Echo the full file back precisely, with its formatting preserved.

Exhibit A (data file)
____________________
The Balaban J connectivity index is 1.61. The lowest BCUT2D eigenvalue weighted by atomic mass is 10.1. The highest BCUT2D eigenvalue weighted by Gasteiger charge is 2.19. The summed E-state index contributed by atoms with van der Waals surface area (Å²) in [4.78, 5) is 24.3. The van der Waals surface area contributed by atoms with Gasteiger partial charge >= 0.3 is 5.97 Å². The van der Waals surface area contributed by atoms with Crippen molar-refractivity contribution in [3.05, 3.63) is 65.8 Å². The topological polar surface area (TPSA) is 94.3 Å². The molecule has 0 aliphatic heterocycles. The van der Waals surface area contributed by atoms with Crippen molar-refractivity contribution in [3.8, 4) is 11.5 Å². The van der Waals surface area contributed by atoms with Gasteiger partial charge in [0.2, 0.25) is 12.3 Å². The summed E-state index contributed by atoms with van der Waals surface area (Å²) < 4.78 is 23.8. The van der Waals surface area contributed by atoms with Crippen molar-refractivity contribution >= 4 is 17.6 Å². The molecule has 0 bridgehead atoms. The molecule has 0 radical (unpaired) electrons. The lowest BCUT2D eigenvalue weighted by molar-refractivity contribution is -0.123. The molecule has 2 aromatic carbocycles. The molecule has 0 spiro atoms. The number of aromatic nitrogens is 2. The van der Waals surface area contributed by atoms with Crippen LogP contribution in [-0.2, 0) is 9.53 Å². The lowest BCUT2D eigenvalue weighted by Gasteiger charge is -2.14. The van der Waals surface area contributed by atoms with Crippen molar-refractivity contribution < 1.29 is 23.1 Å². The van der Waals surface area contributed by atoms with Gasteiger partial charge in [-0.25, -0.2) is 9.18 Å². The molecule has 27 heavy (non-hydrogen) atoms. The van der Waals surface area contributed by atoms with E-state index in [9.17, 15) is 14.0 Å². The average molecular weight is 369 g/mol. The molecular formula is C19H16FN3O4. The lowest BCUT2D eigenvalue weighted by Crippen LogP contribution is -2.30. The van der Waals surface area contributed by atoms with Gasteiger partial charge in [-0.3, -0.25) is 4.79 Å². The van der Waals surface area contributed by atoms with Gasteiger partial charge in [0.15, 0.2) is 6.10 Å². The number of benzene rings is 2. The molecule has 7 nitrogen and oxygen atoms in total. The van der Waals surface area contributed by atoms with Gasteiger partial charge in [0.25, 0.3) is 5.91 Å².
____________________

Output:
The Balaban J connectivity index is 1.61. The lowest BCUT2D eigenvalue weighted by atomic mass is 10.1. The highest BCUT2D eigenvalue weighted by Gasteiger charge is 2.19. The summed E-state index contributed by atoms with van der Waals surface area (Å²) in [4.78, 5) is 24.3. The van der Waals surface area contributed by atoms with Gasteiger partial charge >= 0.3 is 5.97 Å². The van der Waals surface area contributed by atoms with Crippen molar-refractivity contribution in [3.05, 3.63) is 65.8 Å². The topological polar surface area (TPSA) is 94.3 Å². The molecule has 0 aliphatic heterocycles. The van der Waals surface area contributed by atoms with Crippen molar-refractivity contribution in [3.8, 4) is 11.5 Å². The van der Waals surface area contributed by atoms with Gasteiger partial charge in [0.2, 0.25) is 12.3 Å². The summed E-state index contributed by atoms with van der Waals surface area (Å²) < 4.78 is 23.8. The van der Waals surface area contributed by atoms with Crippen molar-refractivity contribution >= 4 is 17.6 Å². The molecule has 0 bridgehead atoms. The molecule has 0 radical (unpaired) electrons. The lowest BCUT2D eigenvalue weighted by molar-refractivity contribution is -0.123. The molecule has 2 aromatic carbocycles. The molecule has 0 spiro atoms. The number of aromatic nitrogens is 2. The van der Waals surface area contributed by atoms with Crippen LogP contribution in [-0.2, 0) is 9.53 Å². The lowest BCUT2D eigenvalue weighted by Gasteiger charge is -2.14. The van der Waals surface area contributed by atoms with Crippen molar-refractivity contribution < 1.29 is 23.1 Å². The van der Waals surface area contributed by atoms with Gasteiger partial charge in [-0.25, -0.2) is 9.18 Å². The molecule has 27 heavy (non-hydrogen) atoms. The van der Waals surface area contributed by atoms with E-state index in [9.17, 15) is 14.0 Å². The average molecular weight is 369 g/mol. The molecular formula is C19H16FN3O4. The lowest BCUT2D eigenvalue weighted by Crippen LogP contribution is -2.30. The van der Waals surface area contributed by atoms with Gasteiger partial charge in [-0.3, -0.25) is 4.79 Å². The van der Waals surface area contributed by atoms with Gasteiger partial charge in [0.15, 0.2) is 6.10 Å². The number of benzene rings is 2. The molecule has 7 nitrogen and oxygen atoms in total. The van der Waals surface area contributed by atoms with Gasteiger partial charge in [0.25, 0.3) is 5.91 Å².